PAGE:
When her mother and stepfather were then each diagnosed with cancer three months apart, her decision to scale back became obvious. She halted production through the busy holiday season and had even planned to cancel her table at St. Paul’s annual Scottish Ramble in February when the event organizer told Goetz she could participate for free and sell whatever stock she had on hand. And then when her mother suggested that Goetz bake her new inventory in the cozy, brass-accented Tangletown kitchen where the business started, the pieces started coming together again.

“I felt myself pull back together. I started this to bake and share treats, not go into business,” Goetz says.

Natalie Champa Jennings / Heavy Table

So for 2011, Goetz’s game plan is simple: Sell her home-baked signature shortbread, along with cream scones, coconut macaroons, hand-rolled caramels, fudgy brownies, and sweet popcorn, at the Mill City and White Bear Lake farmers markets while keeping her wholesale business on hold. Thanks to the state’s “pickle bill” for non-perishable food items, Goetz can sell the treats that are baked in her mother’s kitchen as long as she discloses their origin. This allows her to be available to help her parents and still churn out enough baked goods — one pan at a time — two or three days each week to keep her fans full of shortbread.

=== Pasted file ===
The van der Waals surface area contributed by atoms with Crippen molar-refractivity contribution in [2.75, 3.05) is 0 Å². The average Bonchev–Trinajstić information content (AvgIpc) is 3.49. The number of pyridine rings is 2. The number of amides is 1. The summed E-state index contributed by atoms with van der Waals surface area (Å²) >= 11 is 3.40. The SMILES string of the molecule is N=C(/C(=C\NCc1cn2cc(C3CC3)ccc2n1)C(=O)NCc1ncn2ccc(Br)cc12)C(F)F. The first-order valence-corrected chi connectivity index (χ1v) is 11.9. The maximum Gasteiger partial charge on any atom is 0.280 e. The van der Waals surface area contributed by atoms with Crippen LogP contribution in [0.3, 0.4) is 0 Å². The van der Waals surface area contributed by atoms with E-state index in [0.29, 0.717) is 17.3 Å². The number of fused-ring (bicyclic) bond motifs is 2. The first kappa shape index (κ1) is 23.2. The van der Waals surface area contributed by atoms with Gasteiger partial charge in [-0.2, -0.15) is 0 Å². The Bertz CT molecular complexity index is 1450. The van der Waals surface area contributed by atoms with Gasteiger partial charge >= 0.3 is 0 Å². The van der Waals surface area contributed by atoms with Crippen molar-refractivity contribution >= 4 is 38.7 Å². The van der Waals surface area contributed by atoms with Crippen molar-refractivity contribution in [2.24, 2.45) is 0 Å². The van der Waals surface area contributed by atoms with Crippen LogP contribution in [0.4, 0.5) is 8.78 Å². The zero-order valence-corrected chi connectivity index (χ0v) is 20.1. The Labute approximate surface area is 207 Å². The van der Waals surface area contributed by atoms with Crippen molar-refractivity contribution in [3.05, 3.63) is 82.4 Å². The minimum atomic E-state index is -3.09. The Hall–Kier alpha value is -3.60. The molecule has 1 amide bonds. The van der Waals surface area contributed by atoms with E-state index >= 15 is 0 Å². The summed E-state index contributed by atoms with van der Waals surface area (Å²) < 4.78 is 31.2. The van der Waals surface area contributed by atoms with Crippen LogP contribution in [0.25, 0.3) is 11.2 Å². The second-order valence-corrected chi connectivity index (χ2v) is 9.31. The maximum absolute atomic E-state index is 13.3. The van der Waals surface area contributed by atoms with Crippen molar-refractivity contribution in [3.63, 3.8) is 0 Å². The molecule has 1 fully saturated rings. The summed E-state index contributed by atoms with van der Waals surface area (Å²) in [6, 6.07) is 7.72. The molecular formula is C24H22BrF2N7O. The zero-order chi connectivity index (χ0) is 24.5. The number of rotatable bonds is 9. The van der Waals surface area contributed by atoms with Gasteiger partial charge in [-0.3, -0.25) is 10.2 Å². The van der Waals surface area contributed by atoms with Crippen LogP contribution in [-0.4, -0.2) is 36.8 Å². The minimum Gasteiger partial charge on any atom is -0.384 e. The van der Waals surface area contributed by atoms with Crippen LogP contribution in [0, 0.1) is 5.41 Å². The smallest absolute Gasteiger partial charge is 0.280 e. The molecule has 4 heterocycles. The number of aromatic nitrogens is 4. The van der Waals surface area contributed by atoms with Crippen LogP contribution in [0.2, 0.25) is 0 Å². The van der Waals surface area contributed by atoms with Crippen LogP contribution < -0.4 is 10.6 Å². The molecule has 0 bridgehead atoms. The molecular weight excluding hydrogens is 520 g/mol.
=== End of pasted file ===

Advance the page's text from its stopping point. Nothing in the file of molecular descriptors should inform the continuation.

“This home is very meaningful. My parents were married here. I live in White Bear Lake now, but I grew up in South Minneapolis and it’s my favorite part of the Twin Cities,” she says.

A $5 Trader Joe’s Wine Scoop and Morning Roundup

Kudos for Spoonriver crepes at Mill City Farmers Market, good $5 wine at Trader Joe’s that you probably haven’t heard of, the story of Harvest Moon Co-op, a photo of 40 years of Star Tribune Taste sections, and a review of Boulevard Amber Ale.